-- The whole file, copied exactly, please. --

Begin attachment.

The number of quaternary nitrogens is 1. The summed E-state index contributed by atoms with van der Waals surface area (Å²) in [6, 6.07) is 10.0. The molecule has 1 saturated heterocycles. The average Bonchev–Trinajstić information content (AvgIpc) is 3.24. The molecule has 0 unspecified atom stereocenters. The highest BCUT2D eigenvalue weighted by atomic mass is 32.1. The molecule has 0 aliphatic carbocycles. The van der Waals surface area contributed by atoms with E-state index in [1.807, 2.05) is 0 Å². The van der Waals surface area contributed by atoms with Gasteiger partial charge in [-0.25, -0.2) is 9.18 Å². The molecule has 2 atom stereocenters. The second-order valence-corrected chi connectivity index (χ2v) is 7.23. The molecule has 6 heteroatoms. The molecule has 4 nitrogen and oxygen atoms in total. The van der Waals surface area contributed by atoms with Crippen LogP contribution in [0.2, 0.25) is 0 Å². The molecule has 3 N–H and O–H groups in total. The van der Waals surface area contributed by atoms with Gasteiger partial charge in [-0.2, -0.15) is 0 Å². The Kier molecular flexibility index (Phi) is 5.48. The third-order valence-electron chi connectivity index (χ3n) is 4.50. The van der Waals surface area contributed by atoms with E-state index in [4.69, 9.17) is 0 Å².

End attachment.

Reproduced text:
The number of quaternary nitrogens is 1. The summed E-state index contributed by atoms with van der Waals surface area (Å²) in [6, 6.07) is 10.0. The molecule has 1 saturated heterocycles. The average Bonchev–Trinajstić information content (AvgIpc) is 3.24. The molecule has 0 unspecified atom stereocenters. The highest BCUT2D eigenvalue weighted by atomic mass is 32.1. The molecule has 0 aliphatic carbocycles. The van der Waals surface area contributed by atoms with E-state index in [1.807, 2.05) is 0 Å². The van der Waals surface area contributed by atoms with Gasteiger partial charge in [-0.25, -0.2) is 9.18 Å². The molecule has 2 atom stereocenters. The second-order valence-corrected chi connectivity index (χ2v) is 7.23. The molecule has 6 heteroatoms. The molecule has 4 nitrogen and oxygen atoms in total. The van der Waals surface area contributed by atoms with Crippen LogP contribution in [0.2, 0.25) is 0 Å². The molecule has 3 N–H and O–H groups in total. The van der Waals surface area contributed by atoms with Gasteiger partial charge in [-0.2, -0.15) is 0 Å². The Kier molecular flexibility index (Phi) is 5.48. The third-order valence-electron chi connectivity index (χ3n) is 4.50. The van der Waals surface area contributed by atoms with E-state index in [4.69, 9.17) is 0 Å².